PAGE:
(The Hill) – The Labor Department found two 10-year-olds among more than 300 minors working at numerous McDonald’s locations in four states.
The department said in a Tuesday release that its Wage and Hour Division found the two 10-year-olds working at a location in Louisville, Ky. The division found that three franchisees — Bauer Food LLC, Archways Richwood LLC and Bell Restaurant Group I LLC — employed 305 children to work more hours than legally permitted and perform tasks that federal law prohibits.
The children were found to be working in 62 locations operated by the three franchisees in Kentucky, Indiana, Maryland and Ohio. The franchisees were fined more than $212,000 in total.
“Too often, employers fail to follow the child labor laws that protect young workers,” said Karen Garnett-Civils, the Labor division’s district director in Louisville. “Under no circumstances should there ever be a 10-year-old child working in a fast-food kitchen around hot grills, ovens and deep fryers.”
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The division found that Bauer Food employed 24 minors under 16 years old to work more than legally allowed. This included the two 10-year-olds who were employed but not paid and worked as late as 2 a.m.
One of the two was allowed to operate a deep fryer, which workers under 16 are prohibited from doing. Bauer was fined almost $40,000 for its violations.
Bauer Food denied that those 10-year-olds were approved by its organization management to work for the restaurant. It said they were the children of a night manager who were visiting their parent at work.
The franchisee said any work done was at the parent’s direction and in their presence without any management or leadership member authorizing it. It added that it has taken steps to ensure its policy on children visiting a parent or guardian at work is clear to all its employees.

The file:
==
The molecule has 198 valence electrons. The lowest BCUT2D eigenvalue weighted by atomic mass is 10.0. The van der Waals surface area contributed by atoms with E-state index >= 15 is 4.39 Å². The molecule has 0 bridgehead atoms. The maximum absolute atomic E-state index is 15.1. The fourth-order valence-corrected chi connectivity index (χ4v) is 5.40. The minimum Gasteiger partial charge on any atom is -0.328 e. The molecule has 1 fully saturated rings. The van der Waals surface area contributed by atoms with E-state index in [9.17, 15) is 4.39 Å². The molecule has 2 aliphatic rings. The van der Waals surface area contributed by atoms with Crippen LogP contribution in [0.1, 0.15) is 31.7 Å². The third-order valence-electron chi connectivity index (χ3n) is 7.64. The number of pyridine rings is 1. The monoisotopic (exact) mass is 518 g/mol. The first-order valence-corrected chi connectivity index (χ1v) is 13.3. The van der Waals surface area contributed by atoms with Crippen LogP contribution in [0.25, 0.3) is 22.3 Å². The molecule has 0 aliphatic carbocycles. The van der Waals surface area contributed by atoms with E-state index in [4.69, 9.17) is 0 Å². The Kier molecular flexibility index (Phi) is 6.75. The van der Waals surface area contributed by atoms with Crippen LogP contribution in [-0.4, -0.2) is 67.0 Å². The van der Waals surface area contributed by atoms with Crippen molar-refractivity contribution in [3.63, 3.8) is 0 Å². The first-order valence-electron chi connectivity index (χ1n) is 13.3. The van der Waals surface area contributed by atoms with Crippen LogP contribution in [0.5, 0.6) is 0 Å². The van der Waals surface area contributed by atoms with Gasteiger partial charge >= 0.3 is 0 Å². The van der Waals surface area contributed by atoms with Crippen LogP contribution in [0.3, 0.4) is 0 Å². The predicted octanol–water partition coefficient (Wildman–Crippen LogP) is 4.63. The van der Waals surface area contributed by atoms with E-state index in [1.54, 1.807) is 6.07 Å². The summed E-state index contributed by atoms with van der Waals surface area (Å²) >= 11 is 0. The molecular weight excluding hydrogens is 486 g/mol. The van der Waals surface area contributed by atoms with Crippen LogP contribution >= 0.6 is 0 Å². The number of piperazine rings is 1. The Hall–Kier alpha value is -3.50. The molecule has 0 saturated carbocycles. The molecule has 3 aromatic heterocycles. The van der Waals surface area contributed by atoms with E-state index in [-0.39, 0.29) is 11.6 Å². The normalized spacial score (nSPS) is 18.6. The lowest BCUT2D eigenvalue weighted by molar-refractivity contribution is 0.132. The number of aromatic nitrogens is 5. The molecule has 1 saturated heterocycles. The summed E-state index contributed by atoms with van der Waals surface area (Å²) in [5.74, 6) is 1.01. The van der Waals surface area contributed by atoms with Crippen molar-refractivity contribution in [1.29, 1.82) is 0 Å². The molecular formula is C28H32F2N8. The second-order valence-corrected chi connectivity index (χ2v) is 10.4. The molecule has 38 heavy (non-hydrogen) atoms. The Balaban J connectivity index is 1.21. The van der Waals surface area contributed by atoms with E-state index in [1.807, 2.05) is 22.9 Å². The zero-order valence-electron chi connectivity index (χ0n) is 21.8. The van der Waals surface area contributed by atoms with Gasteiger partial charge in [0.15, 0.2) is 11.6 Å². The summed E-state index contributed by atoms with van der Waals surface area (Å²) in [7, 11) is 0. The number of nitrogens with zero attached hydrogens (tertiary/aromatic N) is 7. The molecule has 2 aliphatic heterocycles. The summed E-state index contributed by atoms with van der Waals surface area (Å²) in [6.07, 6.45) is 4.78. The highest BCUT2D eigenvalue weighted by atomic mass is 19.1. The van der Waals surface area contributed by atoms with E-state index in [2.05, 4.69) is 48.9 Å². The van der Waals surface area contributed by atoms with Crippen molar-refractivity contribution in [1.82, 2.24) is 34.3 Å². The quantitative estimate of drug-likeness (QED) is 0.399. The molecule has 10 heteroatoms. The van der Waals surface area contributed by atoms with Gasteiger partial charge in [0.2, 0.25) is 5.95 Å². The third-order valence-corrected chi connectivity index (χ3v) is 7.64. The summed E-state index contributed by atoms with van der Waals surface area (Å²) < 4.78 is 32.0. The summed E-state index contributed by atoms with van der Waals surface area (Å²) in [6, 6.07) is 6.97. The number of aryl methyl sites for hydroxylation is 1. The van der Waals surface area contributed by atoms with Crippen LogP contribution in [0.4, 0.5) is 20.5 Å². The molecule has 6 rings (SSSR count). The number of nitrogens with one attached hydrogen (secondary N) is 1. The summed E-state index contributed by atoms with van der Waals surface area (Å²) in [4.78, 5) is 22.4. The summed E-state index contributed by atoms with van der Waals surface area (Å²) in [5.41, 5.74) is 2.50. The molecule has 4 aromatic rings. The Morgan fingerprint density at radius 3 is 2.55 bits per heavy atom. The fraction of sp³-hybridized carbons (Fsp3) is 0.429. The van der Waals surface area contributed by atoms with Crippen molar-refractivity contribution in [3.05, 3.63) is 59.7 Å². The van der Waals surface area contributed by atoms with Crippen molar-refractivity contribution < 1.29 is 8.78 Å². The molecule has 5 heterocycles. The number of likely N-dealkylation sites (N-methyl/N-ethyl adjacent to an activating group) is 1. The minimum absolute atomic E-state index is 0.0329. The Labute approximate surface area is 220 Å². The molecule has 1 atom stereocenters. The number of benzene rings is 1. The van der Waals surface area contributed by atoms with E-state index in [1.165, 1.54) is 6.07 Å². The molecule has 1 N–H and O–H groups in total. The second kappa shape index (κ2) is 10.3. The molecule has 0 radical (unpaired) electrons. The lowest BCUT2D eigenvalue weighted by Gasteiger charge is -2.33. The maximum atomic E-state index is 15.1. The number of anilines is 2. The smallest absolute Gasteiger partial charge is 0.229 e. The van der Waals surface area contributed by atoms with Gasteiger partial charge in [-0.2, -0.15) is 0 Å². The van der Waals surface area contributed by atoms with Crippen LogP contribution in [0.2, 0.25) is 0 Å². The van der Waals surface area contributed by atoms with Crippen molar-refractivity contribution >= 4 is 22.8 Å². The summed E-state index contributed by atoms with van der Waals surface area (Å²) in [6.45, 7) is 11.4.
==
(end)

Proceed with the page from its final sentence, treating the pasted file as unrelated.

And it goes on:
The Labor Department release states that Archways Richwood let 242 minors between ages 14 and 15 work longer than legally permitted, causing a fine of more than $140,000.
Bell Restaurant Group I allowed 39 minors between 14 and 15 to work more hours than legally allowed, and two were allowed to work during school hours. The franchisee was fined about $29,000 for the violations.
“An employer who hires young workers must know the rules. An employer, parent or young worker with questions can contact us for help understanding their obligations and rights under the law,” Garnett-Civils said.
Tiffanie Boyd, the senior vice president and chief people officer of McDonald’s USA, told The Hill in a statement that the reports are “unacceptable, deeply troubling and run afoul” of the expectations that the company has for its entire brand. She said the company is committed to ensuring franchisees have the resources they need to foster safe workplaces and comply with all labor laws.
“It is not lost on us the significant responsibility we carry to ensure a positive and safe experience for everyone under the Arches. I know how important it is that every restaurant fosters a culture of safety. As a mother whose teenage son proudly worked at our local McDonald’s, I feel this on a very personal level,” Boyd said.